Grand jury recommends more mental health staff, resources at SD County jails
More mental health clinicians and services are needed in San Diego County jails, particularly to assist a growing number of criminal defendants who are considered mentally incompetent to stand trial, according to a report released this week by the San Diego County Grand Jury.
According to the grand jury report released Wednesday, incarcerated defendants who are determined to be mentally incompetent are typically transferred to state hospitals for treatment until their competency can be restored and their criminal cases can proceed. A defendant is deemed mentally incompetent to stand trial if he or she is unable to understand the nature of the criminal proceedings or assist an attorney in their defense.
A shortage of available state hospital beds has led to a long waitlist for transfers to Department of State Hospitals treatment programs. San Diego County defendants have an average transfer wait time of five to six months, according to the grand jury's report.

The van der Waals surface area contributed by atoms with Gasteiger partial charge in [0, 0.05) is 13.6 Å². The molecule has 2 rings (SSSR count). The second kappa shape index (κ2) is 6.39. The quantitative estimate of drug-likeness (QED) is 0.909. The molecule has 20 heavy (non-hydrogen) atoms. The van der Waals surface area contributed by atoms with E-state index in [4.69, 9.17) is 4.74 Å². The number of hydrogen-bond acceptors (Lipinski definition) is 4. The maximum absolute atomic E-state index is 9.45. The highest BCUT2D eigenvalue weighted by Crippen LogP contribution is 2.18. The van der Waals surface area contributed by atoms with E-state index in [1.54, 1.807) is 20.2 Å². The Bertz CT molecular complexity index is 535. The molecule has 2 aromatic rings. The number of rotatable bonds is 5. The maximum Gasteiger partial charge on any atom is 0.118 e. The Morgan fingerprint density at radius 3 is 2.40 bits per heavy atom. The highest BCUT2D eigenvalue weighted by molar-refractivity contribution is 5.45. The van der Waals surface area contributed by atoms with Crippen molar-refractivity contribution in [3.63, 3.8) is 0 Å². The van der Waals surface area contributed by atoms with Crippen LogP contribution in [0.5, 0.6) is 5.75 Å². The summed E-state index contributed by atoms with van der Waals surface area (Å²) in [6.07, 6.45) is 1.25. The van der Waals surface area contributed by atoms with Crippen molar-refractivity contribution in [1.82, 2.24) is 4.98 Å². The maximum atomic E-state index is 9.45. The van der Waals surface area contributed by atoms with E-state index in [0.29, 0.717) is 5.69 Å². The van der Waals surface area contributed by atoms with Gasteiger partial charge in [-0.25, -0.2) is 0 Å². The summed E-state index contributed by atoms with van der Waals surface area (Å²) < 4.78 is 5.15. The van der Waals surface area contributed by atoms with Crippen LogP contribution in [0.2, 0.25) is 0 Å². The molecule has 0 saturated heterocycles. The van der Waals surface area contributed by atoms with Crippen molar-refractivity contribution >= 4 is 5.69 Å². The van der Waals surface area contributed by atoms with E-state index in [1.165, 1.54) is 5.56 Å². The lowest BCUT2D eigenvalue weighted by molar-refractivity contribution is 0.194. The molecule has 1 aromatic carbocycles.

In order to address the growing waitlist, a jail-based competency program — or JBCT — began operating at the San Diego Central Jail in downtown San Diego in 2017.
According to the grand jury report, the JBCT operates 30 beds at the central jail, which houses male inmates. No such program is offered at the Las Colinas jail in Santee, where female inmates are housed, so women who are found mentally incompetent must instead remain on the Department of State Hospitals waitlist until a bed becomes available.
The report states that as of Nov. 1, 2022, there were 111 male inmates who were mentally incompetent and 19 such female inmates.
Those who are not selected for the 30-bed JBCT receive "limited access to ongoing structured mental health programming" unless their "mental health status decompensates to the point they are placed in the Psychiatric Services Unit." There is a 30-bed Psychiatric Services Units at both the men's and women's jails.
Among the grand jury's recommendations was to expand the county's current JBCT program and establish a similar program for female inmates.
The report also calls for increased mental health staffing and more services for mentally incompetent inmates who are not among those selected for the JBCT program.
The report states the sheriff's department employs 27 licensed mental health clinicians and contractor NaphCare, which operates the JBCT, employs 10 more. Those clinicians serve an average daily population of 4,000 inmates, the report states.